Saturday, 15 October 2016

The Silence of Shame - Thoughts on Normalized Sexual Assault

The resounding cry from women in the past few days: that sexual assault happens more frequently than we'd all like to acknowledge. That the reason sexual assaults are under-reported, is because women are afraid that they won't be believed and in reading some of the more aggressive, angry comments, they haven't been.

Several years ago, I participated in a study for women who had just had a baby. As a part of the process, I was interviewed extensively. At one point the interviewer asked me if I had ever been sexually assaulted. Immediately I answered no. I remember feeling surprised by the question, and relieved that I could answer no. It was the following questions that gave me pause.

"Have you ever been touched in a way that made you uncomfortable?"
"Have you ever received unwanted sexual attention?"
"Have you even been kissed, or touched in a sexual way that was unwanted or inappropriate?"

As the memories came flooding back, I can remember just being able to choke out a yes to all three. The memories were so vivid, and attached to deep feelings of inadequacy, self loathing, and shame, that those questions rolled around in my head for days, I talked about it with a few friends. I told them about the different times, when a guy I knew had sidled up to me, pressed against me, blocked me into my seat on the bus. When another thought a kiss was an invitation for a lot more, and another groped me, simply because he had the opportunity. When a grown man used to stare at me, tell me what a nice girl I was, what a good girl, and say over and over what a lucky guy my boyfriend was.

The sad thing? The stories my ladies responded with, were not just as bad, in most cases they were worse. Sweet girl friends of mine have been touched, fondled, kissed, groped, and even raped. Did they report these things? Talk about them at the time? Get help or support? No. Not a single one. Why? These guys were friends, boyfriends, adults in their lives. We had a plethora of excuses for them, he didn't mean it, I didn't think he realized what he was doing, how could he know what he was saying was making me uncomfortable? I didn't say no, or tell him to stop. I let things go too far. It wasn't his fault. I brought it on myself.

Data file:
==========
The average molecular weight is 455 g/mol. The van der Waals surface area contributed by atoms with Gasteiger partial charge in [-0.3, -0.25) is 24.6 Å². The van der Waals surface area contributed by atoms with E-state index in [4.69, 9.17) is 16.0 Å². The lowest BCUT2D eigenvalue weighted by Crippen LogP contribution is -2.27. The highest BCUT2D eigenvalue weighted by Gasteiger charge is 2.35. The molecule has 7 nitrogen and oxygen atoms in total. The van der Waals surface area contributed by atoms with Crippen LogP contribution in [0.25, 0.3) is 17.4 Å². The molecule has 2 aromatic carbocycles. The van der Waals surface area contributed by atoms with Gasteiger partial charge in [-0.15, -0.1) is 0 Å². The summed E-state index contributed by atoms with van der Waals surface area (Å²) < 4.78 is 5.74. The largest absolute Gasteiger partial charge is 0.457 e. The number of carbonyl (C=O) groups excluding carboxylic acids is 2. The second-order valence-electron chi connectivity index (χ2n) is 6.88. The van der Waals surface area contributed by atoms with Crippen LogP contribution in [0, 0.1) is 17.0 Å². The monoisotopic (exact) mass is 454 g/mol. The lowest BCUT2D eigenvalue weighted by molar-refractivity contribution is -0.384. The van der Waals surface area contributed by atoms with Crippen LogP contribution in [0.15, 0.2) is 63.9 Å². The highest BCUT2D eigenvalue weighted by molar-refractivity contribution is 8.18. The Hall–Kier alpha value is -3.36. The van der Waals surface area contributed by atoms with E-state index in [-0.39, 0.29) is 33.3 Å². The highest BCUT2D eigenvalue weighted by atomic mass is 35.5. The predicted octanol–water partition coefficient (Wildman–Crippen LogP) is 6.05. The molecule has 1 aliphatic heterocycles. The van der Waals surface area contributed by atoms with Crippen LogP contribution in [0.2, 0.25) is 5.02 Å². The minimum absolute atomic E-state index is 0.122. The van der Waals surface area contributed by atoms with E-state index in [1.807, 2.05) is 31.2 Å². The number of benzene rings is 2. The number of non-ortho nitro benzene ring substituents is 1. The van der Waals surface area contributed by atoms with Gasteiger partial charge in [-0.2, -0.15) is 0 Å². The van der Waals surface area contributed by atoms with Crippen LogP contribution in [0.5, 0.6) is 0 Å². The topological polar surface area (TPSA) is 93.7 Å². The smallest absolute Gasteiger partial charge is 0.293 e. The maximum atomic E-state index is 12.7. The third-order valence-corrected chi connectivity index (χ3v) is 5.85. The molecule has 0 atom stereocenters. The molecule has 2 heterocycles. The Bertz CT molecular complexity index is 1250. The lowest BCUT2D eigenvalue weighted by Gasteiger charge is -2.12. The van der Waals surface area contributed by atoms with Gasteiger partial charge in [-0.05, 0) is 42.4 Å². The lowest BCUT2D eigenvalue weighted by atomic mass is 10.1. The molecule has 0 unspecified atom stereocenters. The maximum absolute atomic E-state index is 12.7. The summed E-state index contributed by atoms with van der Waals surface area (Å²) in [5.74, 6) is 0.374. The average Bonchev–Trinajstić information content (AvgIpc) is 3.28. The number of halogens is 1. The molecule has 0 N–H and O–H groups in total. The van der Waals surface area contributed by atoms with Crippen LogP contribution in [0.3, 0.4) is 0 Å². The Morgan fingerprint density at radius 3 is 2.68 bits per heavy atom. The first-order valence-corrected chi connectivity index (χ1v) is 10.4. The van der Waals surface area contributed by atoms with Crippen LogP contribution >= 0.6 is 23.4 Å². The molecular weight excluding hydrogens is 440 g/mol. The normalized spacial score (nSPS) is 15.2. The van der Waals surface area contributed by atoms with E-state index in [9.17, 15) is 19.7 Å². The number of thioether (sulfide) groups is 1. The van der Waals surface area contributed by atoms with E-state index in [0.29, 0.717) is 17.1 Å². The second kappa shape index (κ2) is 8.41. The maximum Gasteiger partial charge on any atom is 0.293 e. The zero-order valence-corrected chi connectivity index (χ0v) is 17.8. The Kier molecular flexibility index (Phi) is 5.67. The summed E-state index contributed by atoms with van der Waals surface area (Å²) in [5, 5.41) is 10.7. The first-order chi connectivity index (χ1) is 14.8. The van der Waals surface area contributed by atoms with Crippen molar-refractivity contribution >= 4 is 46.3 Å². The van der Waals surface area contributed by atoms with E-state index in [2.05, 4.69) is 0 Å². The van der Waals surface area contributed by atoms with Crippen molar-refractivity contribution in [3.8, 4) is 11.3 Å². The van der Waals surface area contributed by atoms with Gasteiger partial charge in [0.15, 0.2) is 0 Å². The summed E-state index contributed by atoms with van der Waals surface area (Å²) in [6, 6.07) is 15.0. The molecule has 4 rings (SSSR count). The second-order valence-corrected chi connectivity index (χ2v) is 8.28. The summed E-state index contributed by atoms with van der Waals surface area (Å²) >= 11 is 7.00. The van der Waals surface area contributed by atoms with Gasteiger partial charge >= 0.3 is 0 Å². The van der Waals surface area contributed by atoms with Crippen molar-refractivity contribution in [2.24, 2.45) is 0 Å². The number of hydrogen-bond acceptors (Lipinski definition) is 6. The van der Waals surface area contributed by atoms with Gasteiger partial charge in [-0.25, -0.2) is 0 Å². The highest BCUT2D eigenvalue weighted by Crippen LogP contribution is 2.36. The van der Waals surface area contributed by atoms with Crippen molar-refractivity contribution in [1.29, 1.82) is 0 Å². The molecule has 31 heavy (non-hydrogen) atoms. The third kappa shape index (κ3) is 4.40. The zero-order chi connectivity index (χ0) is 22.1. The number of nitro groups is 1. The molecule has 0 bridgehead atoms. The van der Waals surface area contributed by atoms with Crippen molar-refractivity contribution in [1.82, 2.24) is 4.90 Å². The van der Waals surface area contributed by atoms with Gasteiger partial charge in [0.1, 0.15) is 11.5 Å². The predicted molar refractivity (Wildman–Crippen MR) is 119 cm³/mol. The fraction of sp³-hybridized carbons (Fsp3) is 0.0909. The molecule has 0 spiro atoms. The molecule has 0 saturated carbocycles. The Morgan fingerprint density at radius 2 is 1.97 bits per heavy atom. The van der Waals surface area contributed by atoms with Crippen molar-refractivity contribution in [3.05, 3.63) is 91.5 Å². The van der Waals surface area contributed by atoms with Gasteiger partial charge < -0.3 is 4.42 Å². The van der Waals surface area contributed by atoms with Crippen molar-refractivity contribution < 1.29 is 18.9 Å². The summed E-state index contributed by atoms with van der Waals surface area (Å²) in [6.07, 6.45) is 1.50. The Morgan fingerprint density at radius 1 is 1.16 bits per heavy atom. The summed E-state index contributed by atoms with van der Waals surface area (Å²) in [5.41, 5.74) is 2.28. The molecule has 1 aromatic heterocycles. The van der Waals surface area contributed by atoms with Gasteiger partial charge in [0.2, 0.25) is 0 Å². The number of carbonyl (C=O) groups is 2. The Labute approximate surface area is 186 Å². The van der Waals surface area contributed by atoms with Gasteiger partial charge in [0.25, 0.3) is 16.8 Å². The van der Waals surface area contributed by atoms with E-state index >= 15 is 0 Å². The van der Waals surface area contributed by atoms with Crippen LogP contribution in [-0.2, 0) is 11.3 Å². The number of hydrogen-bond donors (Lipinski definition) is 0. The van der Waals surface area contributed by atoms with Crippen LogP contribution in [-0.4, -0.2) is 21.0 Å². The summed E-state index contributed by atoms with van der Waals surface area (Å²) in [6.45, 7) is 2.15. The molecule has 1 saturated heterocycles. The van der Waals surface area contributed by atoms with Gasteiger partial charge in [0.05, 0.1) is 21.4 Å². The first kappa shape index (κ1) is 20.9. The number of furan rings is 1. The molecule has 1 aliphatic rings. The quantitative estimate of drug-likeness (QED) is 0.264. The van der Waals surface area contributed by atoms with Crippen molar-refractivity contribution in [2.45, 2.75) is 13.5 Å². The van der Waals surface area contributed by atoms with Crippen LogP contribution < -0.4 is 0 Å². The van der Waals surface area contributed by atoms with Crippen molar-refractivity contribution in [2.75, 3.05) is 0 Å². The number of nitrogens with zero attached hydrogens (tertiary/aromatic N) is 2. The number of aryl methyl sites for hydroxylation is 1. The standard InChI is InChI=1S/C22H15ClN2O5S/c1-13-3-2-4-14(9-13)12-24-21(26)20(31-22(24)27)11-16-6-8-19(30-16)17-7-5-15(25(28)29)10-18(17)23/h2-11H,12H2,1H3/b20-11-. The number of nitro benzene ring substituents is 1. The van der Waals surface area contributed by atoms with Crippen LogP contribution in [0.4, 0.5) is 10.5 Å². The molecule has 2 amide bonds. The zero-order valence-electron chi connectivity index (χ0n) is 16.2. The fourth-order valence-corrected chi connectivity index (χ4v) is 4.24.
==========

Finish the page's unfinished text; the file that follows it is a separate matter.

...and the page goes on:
Of it all, what I remember most distinctly, is the shame. Of course I couldn't tell anyone at the time. They would look at me and say, you asked for it, didn't you?  What was a good Christian girl like you doing, out at night with a boy? I'm not really sure how God is ever going to be able to forgive you, now that you've utterly separated yourself from him. So, I never told anyone, I just left it to bore a deep, dark place, just deep enough to messily cover up, hide, and forget. I blamed myself for each and every time, I thought I had stepped outside of the cover of God's grace, and was irredeemable. Of course, I could make up for it by being "good enough", but the problem is, the shame never really goes away. God couldn't forgive me, because I couldn't forgive myself. Shame, it sits in the back of your throat and chokes the truth away, and in it all, I could never be good enough.

But, I'm learning something about God.  That he never left me. Even in those moments, where I was shocked, vulnerable and alone, when I felt dirty, and so low. He was even there, beside me in those times that I was intruded upon in the most intimate way. He loves me in every moment. I thought I hid from him, but was never hidden from him. That in his sight, in his love, shame can't breathe, thrive or exist. 

To my sweet friends who have been in these situations, and much worse. Shake free of shame, and speak. I believe you.

all the sins we see

He raped me. My friend, sweet and gentle, said it straight out like she was talking about the movie we'd seen not too long ago toget...